In the modern world, it seems like just about every other person has some sort of a baking business, be it their bread and butter or a little something on the side.
Sadly, a lot of businesses like this fizzle out. But Meringue Bake Shop, located in Orange County, CA and run by baker Kristin Ausk and her husband Lyle, is an inspiring exception. While they don't have a retail storefront (yet), they've been going for four years and have a loyal following at farmer's markets in the area; as they put it, "While our name may have 'shop' in it, we are currently a catering business working out of a commercial kitchen in Fullerton. But we have our eyes set on the future and so our name reflects that."
Until that sweet day, let's learn more about what keeps them going strong, shall we? (Hint: it may or may not include buttered and toasted Pop-Tarts):
How has Meringue Bake Shop changed since you established it four years ago? Hmmm. I honestly don't feel like much has changed. I'm sure a lot has, like we are now at farmers markets and are consistently busy instead of having one or two orders a month but I guess it just feels like business as usual. We have received some great press and accolades from industry experts so that has helped us grow. Occasionally someone will come up to me and be excited to meet me and that kinda freaks me out, but in a good way. That certainly wouldn't have happened a few years ago.
Your world-famous PushCakes seem to have inspired some...for lack of a better word...copycats. How do you deal with people who are a little too "inspired" by your business? Ha well.... I am going to be honest and say that it is challenging for me to deal with. And I am trying to learn to let go and just accept that it's a great idea and so of course people are going to want to make it their own. Look at Bakerella! But it does upset me when someone talks about it as if they came up with pushcakes or use the name I invented and tell me they had no idea. Or purposefully go around and try to "steal my thunder" so to speak by following my press around the internet to tout their version. That's just not nice. And I was bummed when I found out someone is publishing a book about the very idea, someone who isn't even in the business and ultimately will get all the credit for it. But I digress! I really owe its wide spread popularity to you, for doing the first official post about PushCakes here on Cakespy!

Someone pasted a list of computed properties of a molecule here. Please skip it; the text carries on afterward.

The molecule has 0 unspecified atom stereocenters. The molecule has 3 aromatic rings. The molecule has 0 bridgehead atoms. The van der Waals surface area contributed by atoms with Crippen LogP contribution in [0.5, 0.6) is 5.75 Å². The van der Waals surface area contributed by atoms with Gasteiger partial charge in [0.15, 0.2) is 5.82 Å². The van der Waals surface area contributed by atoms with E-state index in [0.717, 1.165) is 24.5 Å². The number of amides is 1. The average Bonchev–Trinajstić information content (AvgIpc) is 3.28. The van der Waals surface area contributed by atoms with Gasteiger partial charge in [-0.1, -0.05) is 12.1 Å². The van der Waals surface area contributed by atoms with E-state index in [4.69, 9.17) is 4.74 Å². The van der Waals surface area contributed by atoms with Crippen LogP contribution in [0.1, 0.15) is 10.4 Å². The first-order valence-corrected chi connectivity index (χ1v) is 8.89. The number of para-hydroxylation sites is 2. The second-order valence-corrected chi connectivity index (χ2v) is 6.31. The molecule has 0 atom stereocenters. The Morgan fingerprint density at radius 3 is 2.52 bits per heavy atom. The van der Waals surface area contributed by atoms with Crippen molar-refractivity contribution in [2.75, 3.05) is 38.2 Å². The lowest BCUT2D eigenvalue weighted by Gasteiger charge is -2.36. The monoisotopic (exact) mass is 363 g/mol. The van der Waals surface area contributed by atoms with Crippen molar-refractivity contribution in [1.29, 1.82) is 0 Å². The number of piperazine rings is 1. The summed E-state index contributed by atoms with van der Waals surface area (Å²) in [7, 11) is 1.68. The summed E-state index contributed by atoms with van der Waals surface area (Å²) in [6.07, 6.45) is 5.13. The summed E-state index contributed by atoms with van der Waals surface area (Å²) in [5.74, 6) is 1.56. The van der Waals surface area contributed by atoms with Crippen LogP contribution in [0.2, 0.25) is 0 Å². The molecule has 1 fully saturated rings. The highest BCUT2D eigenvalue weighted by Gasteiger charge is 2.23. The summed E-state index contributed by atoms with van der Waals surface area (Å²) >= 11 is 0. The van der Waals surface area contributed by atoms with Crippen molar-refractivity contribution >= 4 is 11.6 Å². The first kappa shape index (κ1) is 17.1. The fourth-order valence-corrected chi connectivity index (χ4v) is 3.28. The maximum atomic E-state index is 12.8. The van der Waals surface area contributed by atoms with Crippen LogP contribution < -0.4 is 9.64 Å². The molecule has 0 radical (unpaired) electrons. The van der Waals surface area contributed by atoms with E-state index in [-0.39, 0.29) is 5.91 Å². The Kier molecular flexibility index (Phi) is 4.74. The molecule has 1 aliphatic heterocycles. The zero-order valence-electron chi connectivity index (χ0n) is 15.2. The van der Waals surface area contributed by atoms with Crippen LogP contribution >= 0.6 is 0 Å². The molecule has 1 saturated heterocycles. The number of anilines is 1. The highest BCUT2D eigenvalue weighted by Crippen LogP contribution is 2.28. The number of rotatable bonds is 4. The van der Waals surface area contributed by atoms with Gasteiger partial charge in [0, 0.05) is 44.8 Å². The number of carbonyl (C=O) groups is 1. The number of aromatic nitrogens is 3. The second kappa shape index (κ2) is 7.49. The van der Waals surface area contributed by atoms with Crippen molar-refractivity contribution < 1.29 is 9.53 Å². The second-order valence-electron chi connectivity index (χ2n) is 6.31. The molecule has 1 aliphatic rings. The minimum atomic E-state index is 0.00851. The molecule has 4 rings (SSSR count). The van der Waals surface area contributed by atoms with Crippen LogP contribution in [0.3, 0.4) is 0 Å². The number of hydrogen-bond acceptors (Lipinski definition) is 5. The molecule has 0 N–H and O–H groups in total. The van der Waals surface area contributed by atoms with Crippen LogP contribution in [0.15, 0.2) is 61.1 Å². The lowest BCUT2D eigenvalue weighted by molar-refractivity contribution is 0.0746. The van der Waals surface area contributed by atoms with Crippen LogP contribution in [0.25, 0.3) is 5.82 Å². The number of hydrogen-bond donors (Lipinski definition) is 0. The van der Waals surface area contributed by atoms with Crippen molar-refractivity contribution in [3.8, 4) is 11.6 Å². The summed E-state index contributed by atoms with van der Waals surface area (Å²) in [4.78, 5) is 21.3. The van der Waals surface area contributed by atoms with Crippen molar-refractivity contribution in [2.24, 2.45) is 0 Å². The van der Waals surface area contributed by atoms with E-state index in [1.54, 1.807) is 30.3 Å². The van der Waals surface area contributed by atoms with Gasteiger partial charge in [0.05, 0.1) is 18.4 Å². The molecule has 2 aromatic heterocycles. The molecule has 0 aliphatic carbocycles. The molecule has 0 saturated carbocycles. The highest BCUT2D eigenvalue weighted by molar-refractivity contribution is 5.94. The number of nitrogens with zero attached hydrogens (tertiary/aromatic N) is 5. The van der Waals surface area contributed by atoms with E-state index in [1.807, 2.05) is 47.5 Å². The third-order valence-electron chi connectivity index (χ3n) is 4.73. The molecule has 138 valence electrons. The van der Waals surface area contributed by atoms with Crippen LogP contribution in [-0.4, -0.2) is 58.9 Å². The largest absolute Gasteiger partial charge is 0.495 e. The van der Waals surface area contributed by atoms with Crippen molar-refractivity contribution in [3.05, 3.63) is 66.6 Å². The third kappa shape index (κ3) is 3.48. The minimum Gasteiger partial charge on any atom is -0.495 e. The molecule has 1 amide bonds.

Shucks! I'm blushing. OK, so...PushCakes were one of the items that brought your business to the public eye in a big way. How big a part of your business are they today? Right now pushcakes are probably 40% of my business. I'd like to get that to at least 75%. I am working on an online storefront so I can spread the pushcake love all over the states. But since I only do this part time, and a lot on my own, it's going to take longer than I'd like. Plus it's just me and my husband baking, creating and assembling these and we've only got 4 hands between us!
Tell me more about your "whacky cake", that lovely thing with a funny name pictured at the top of this post. The whacky cake is based off an idea I saw in a Donna Hay magazine a year or so ago. My friend Sharon from Cupcakes and Cutlery showed me the cake and told me that I just had to make it my own. I found a company in Australia that is making something with a chocolate mold in the shape of a cake that you break open with a hammer. I believe they call them smash cakes. What makes mine different is that underneath that chocolate dome and layer of delicious candy, you'll find our yummy cake and buttercream. So after eating some sugar, you can eat more sugar! Everyone's happy! So far I've just been making them for kids parties but they would great for marriage proposals, gender reveal parties, milestone birthdays or even for graduations. We can put anything inside the cake as long as it's small.
What flavor would your last-meal cake be? It would have to be a slice of Le Bete Noire. It's a cake made at Extraordinary Desserts in San Diego. The cake is comprised of layers of a creamy semi-sweet chocolate mousse, vanilla crème brûlée, chocolate ganache, dark chocolate cakes and moistened with Madagascar vanilla bean syrup.
Pop-tarts or toaster strudel? DUH! Pop-tarts baby! I eat mine toasted with salted butter and cut into fourths. shhhh
What is, in your opinion, the ideal cake-to-frosting ratio on a cupcake? I personally prefer 1/3 buttercream to 2/3 cake.
If money were no object, what would you love to do next with your business? Open a real shop! One with a case full of cupcakes, cookies, diner cakes, bars and puddings. A pink and white checked floor, tinsel lampshades, turquoise vinyl booths, a cakespy mural in my kitchen, a glitter toilet (yea you heard me!), a space for parties and a retro jukebox playing daft punk, madonna, rodrigo y gabriel, abba, squeeze, and zz top (among others). ;)